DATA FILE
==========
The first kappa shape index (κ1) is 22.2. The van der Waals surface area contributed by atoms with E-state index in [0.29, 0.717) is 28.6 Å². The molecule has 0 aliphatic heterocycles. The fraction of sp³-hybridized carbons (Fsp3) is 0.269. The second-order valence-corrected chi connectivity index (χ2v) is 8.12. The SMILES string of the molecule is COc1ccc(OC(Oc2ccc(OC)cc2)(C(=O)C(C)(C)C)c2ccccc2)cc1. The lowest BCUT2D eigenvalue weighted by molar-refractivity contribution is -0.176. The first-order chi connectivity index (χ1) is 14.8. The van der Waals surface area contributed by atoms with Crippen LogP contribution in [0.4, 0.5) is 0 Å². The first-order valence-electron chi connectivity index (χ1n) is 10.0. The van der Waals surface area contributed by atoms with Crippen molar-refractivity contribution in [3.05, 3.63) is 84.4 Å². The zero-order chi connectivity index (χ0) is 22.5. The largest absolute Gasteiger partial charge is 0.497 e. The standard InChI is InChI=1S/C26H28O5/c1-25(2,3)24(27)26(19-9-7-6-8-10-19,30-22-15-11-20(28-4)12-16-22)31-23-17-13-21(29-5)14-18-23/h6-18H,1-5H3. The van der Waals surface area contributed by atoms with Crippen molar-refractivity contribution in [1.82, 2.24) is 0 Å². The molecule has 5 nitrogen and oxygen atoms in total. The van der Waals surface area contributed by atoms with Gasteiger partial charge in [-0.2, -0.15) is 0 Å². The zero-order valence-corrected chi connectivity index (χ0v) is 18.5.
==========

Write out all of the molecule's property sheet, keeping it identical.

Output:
The first kappa shape index (κ1) is 22.2. The van der Waals surface area contributed by atoms with E-state index in [0.29, 0.717) is 28.6 Å². The molecule has 0 aliphatic heterocycles. The fraction of sp³-hybridized carbons (Fsp3) is 0.269. The second-order valence-corrected chi connectivity index (χ2v) is 8.12. The SMILES string of the molecule is COc1ccc(OC(Oc2ccc(OC)cc2)(C(=O)C(C)(C)C)c2ccccc2)cc1. The lowest BCUT2D eigenvalue weighted by molar-refractivity contribution is -0.176. The first-order chi connectivity index (χ1) is 14.8. The van der Waals surface area contributed by atoms with Crippen LogP contribution in [0.4, 0.5) is 0 Å². The first-order valence-electron chi connectivity index (χ1n) is 10.0. The van der Waals surface area contributed by atoms with Crippen molar-refractivity contribution in [3.05, 3.63) is 84.4 Å². The zero-order chi connectivity index (χ0) is 22.5. The largest absolute Gasteiger partial charge is 0.497 e. The standard InChI is InChI=1S/C26H28O5/c1-25(2,3)24(27)26(19-9-7-6-8-10-19,30-22-15-11-20(28-4)12-16-22)31-23-17-13-21(29-5)14-18-23/h6-18H,1-5H3. The van der Waals surface area contributed by atoms with Crippen molar-refractivity contribution in [1.82, 2.24) is 0 Å². The molecule has 5 nitrogen and oxygen atoms in total. The van der Waals surface area contributed by atoms with Gasteiger partial charge in [-0.2, -0.15) is 0 Å². The zero-order valence-corrected chi connectivity index (χ0v) is 18.5.